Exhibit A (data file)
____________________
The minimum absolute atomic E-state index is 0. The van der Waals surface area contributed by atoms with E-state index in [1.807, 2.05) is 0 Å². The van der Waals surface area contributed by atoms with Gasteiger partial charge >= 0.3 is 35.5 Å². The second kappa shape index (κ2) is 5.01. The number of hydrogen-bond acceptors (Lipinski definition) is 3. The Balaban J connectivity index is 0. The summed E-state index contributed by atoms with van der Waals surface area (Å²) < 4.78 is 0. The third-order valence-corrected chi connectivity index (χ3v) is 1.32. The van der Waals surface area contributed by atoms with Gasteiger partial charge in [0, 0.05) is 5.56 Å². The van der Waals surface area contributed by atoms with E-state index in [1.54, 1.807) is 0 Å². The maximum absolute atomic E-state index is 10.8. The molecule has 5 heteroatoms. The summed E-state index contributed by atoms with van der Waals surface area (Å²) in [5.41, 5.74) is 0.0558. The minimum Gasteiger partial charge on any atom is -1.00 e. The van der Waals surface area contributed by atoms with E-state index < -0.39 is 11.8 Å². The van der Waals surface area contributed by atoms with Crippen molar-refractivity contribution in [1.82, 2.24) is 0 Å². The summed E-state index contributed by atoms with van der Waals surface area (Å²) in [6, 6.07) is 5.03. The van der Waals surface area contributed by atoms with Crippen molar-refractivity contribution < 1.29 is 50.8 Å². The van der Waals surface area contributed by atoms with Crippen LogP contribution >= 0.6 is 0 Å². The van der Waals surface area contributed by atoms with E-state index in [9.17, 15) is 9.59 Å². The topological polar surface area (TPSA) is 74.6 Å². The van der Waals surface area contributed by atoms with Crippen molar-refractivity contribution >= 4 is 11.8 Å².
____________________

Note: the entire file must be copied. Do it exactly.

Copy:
The minimum absolute atomic E-state index is 0. The van der Waals surface area contributed by atoms with E-state index in [1.807, 2.05) is 0 Å². The van der Waals surface area contributed by atoms with Gasteiger partial charge >= 0.3 is 35.5 Å². The second kappa shape index (κ2) is 5.01. The number of hydrogen-bond acceptors (Lipinski definition) is 3. The Balaban J connectivity index is 0. The summed E-state index contributed by atoms with van der Waals surface area (Å²) < 4.78 is 0. The third-order valence-corrected chi connectivity index (χ3v) is 1.32. The van der Waals surface area contributed by atoms with Gasteiger partial charge in [0, 0.05) is 5.56 Å². The van der Waals surface area contributed by atoms with E-state index in [1.54, 1.807) is 0 Å². The maximum absolute atomic E-state index is 10.8. The molecule has 5 heteroatoms. The summed E-state index contributed by atoms with van der Waals surface area (Å²) in [5.41, 5.74) is 0.0558. The minimum Gasteiger partial charge on any atom is -1.00 e. The van der Waals surface area contributed by atoms with E-state index < -0.39 is 11.8 Å². The van der Waals surface area contributed by atoms with Crippen molar-refractivity contribution in [1.82, 2.24) is 0 Å². The summed E-state index contributed by atoms with van der Waals surface area (Å²) in [6, 6.07) is 5.03. The van der Waals surface area contributed by atoms with Crippen molar-refractivity contribution < 1.29 is 50.8 Å². The van der Waals surface area contributed by atoms with Crippen LogP contribution >= 0.6 is 0 Å². The van der Waals surface area contributed by atoms with E-state index in [9.17, 15) is 9.59 Å². The topological polar surface area (TPSA) is 74.6 Å². The van der Waals surface area contributed by atoms with Crippen molar-refractivity contribution >= 4 is 11.8 Å².